Existing owner-occupiers are largely staying put at present, with first home buyers and especially mortgaged investors raising their market shares (as well as the number of purchases).
The 2020 General Election is fast approaching and even in normal years elections tend to create some uncertainty in the economy and the property market, with investors often finding themselves staring down the barrel of some kind of new tax or regulatory change. But of course, this isn't a normal year.
Recent events are clearly starting to take a toll on property rents in Queenstown, which have fallen by 10% since the same time last year. There are also a few other pockets of weakness across the country, although so far most areas have seen rents hold up pretty well.
The latest research from Auckland Cityscope shows that property sales value have decreased over the past three months.
According to the July 2020 QV House Price Index (HPI) results out today, property values recorded a marginal increase, up 0.2% over the month. This is somewhat of a turnaround from June, after the national index edged 0.2% lower.
It’s obviously been an unprecedented year for the economy and property market so far in 2020, and unfortunately we’re not out of the woods yet.
The CoreLogic Buyer Classification series has shown that ‘movers’ (i.e. existing owner occupiers who are moving house) are relatively quiet at present, accounting for just 26% of NZ-wide property purchases in Q2 – the norm for this buyer group is closer to 30%.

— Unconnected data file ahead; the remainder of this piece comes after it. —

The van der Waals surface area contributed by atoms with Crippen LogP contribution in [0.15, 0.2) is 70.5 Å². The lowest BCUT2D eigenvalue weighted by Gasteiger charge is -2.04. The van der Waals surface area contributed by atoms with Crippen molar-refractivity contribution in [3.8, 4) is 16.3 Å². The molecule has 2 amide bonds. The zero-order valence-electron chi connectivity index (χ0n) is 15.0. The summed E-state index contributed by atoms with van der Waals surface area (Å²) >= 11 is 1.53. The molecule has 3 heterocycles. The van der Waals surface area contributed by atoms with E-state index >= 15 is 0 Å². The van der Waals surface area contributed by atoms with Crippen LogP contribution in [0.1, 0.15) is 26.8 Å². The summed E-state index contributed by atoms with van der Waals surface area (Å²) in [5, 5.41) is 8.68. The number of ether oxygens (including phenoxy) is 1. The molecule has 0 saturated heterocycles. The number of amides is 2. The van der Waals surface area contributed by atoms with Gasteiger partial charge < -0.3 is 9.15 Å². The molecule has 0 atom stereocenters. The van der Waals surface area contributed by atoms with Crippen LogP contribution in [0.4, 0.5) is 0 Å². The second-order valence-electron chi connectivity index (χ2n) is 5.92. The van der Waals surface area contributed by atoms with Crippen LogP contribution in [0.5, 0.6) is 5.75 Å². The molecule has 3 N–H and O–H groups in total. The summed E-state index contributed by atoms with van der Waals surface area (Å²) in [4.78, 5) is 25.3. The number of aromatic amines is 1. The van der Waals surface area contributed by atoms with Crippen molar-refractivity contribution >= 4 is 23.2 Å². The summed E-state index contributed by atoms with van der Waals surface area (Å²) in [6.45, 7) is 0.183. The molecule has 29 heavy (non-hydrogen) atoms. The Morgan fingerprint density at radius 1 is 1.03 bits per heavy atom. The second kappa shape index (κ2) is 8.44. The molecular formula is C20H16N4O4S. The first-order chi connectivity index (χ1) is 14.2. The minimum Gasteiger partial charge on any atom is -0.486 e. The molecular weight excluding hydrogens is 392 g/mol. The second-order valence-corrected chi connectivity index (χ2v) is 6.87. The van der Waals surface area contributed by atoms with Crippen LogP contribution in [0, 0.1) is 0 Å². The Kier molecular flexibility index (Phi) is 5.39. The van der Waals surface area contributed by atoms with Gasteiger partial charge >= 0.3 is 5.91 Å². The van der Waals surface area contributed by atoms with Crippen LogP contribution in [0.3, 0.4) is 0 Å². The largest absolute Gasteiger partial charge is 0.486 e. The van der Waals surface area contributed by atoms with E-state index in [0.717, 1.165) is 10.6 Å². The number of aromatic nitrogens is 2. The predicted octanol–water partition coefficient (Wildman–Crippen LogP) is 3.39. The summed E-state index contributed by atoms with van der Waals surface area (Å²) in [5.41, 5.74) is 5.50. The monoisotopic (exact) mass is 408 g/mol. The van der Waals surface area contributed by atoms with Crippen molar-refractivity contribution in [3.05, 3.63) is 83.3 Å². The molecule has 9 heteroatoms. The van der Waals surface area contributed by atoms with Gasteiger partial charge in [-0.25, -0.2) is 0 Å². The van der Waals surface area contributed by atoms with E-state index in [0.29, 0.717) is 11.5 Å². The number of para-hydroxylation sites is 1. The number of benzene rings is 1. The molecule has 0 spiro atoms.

Mortgage lending in May wasn’t as strong as we had been anticipating, but the lost ground was well and truly recovered in June, with $5.4bn of new loans on a par with the same month last year. This is yet another indicator which signals a return to some kind of normality in the economy and property market....
If we’re right and there’s only about 70,000 property sales this year (versus almost 90,000 last year), gaining market share will be an important consideration for many firms in the sector. Investors have had a rising presence lately, so could be a segment for banks and insurers etc to focus on. Similarly,...
It’s obviously been an unprecedented year for the economy and property market so far in 2020, but it’s at least been reassuring that the number of appraisals generated by real estate agents, for-sale and for-rent listings, valuations ordered by banks, mortgage lending flows, and agreed sales activity have all...
On our quarterly index, which is based on agreed sales each quarter, national average house values recorded a fall in the COVID-affected Q2 period as a whole. Of course, price falls shouldn’t really come as much of a surprise, given the recession and rising unemployment.
The latest research from Christchurch Cityscope shows that commercial property sales’ value in Christchurch’s CBD has decreased in the past three months.